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Biometrics used to protect livestock


A new livestock application of biometrics promises a way to protect sheep from big bad wolves.

Swiss biologists have developed a biometric sheep collar that registers changes in the heart rate of sheep to indicate wolf attacks.  The device will be ultimately be designed to alerts shepherds about attacks via smartphone text message and fend off wolf attacks by releasing a repellent.

The research team, which includes highly-regarded Swiss biologist Jean-Marc Landry, put high-tech collars, similar to those used by runners, on 12 sheep and then encircled them in an enclosure with muzzled Czechoslovakian wolf dogs.  The wolf dogs circled the sheep before attempting to attack.  Collar readings indicated a substantial rise in the sheep’s heart rate.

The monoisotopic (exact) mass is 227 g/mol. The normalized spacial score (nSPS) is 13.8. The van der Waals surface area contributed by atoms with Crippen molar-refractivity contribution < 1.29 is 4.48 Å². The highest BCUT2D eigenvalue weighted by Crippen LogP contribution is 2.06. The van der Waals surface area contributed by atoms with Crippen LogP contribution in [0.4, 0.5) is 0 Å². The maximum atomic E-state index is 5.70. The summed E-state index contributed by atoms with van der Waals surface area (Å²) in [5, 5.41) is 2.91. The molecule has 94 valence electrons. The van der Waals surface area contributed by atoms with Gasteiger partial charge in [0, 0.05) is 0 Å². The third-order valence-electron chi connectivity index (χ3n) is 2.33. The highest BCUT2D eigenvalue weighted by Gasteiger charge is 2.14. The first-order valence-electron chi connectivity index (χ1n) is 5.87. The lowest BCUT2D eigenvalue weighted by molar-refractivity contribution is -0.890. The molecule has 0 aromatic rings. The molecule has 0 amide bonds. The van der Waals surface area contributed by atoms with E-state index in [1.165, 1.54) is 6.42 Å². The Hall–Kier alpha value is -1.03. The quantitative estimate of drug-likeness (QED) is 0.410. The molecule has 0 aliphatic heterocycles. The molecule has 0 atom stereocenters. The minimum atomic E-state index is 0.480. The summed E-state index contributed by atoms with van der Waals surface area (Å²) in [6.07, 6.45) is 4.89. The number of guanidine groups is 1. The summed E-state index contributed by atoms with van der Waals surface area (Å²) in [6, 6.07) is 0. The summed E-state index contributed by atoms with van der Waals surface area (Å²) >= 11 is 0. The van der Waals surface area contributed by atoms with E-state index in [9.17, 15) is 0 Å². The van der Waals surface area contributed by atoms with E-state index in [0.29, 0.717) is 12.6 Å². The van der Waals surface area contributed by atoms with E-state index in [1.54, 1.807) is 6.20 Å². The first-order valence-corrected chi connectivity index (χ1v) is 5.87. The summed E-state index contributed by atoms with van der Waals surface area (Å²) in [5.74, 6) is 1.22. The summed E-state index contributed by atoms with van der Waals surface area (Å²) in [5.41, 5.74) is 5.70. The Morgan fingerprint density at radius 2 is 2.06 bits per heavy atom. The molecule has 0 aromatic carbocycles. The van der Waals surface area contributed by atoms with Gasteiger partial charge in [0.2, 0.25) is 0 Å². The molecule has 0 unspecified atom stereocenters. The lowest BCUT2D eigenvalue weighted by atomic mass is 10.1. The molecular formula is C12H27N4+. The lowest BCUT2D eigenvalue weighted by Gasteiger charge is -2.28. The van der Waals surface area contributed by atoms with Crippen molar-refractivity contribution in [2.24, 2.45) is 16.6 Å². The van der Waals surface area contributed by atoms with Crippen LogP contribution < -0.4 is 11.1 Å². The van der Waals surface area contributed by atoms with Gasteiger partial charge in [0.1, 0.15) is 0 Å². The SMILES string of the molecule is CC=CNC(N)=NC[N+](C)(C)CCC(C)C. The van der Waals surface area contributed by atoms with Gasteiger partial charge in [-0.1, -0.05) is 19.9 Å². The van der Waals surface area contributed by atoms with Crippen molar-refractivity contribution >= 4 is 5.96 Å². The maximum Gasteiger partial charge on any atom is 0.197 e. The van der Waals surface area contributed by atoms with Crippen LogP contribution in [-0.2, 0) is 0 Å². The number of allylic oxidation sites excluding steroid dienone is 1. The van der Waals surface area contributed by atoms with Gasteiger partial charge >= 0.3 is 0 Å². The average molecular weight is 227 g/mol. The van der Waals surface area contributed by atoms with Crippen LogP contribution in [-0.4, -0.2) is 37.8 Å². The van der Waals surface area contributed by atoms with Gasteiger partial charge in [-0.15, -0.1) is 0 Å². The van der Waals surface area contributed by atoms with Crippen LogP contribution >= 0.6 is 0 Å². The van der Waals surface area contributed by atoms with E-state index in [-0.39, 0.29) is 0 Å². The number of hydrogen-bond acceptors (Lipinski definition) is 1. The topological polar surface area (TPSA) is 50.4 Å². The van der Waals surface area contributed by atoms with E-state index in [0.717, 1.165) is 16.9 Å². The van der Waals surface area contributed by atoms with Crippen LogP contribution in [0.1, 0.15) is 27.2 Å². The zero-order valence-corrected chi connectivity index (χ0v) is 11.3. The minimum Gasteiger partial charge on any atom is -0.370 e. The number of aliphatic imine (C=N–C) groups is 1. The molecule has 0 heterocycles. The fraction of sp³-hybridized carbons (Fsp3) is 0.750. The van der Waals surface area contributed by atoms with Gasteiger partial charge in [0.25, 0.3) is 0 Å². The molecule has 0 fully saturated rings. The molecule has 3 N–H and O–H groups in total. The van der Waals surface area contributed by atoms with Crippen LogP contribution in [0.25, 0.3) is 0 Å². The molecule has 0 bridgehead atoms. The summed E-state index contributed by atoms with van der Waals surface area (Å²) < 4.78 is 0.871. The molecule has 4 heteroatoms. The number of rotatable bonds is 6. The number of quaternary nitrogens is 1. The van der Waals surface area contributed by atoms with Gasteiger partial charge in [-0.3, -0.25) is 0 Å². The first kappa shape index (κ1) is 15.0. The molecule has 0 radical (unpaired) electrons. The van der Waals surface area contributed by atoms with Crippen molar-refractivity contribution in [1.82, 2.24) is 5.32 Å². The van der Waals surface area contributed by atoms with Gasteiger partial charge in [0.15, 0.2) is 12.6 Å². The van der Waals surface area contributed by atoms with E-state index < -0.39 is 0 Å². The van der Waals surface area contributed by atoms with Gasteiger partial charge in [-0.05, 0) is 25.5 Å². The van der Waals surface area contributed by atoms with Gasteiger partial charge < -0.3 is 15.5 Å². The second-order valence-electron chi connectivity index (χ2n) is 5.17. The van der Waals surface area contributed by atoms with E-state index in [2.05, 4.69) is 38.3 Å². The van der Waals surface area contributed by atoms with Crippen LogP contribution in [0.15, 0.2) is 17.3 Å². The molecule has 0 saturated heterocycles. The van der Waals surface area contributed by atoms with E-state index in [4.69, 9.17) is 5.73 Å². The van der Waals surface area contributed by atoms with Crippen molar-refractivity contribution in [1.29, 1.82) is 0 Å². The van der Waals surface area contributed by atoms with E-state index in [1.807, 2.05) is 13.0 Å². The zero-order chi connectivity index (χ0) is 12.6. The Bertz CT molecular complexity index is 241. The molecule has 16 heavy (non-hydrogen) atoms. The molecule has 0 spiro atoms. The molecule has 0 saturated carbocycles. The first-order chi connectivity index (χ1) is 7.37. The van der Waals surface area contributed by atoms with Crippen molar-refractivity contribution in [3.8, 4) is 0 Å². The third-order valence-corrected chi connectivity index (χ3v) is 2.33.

The team plans on testing a new version of the device this autumn. The next version of the collar will include a built-in wolf-repelling device, in the form of a non-lethal spray or a sound repellant, which will activate when a sheep’s heart rate reaches over 200 beats per minute.  The regular heart rate for sheep is between 60 and 80 beats per minute.

Landry and other scientists have outlined both their invention and intentions in a research paper.  The device is designed to protect livestock, thereby reducing the protection costs and providing producers with a more high tech means of protection than sheep dogs.  The collar will ultimately be in use to protect sheep in France, Switzerland and Norway in 2013.

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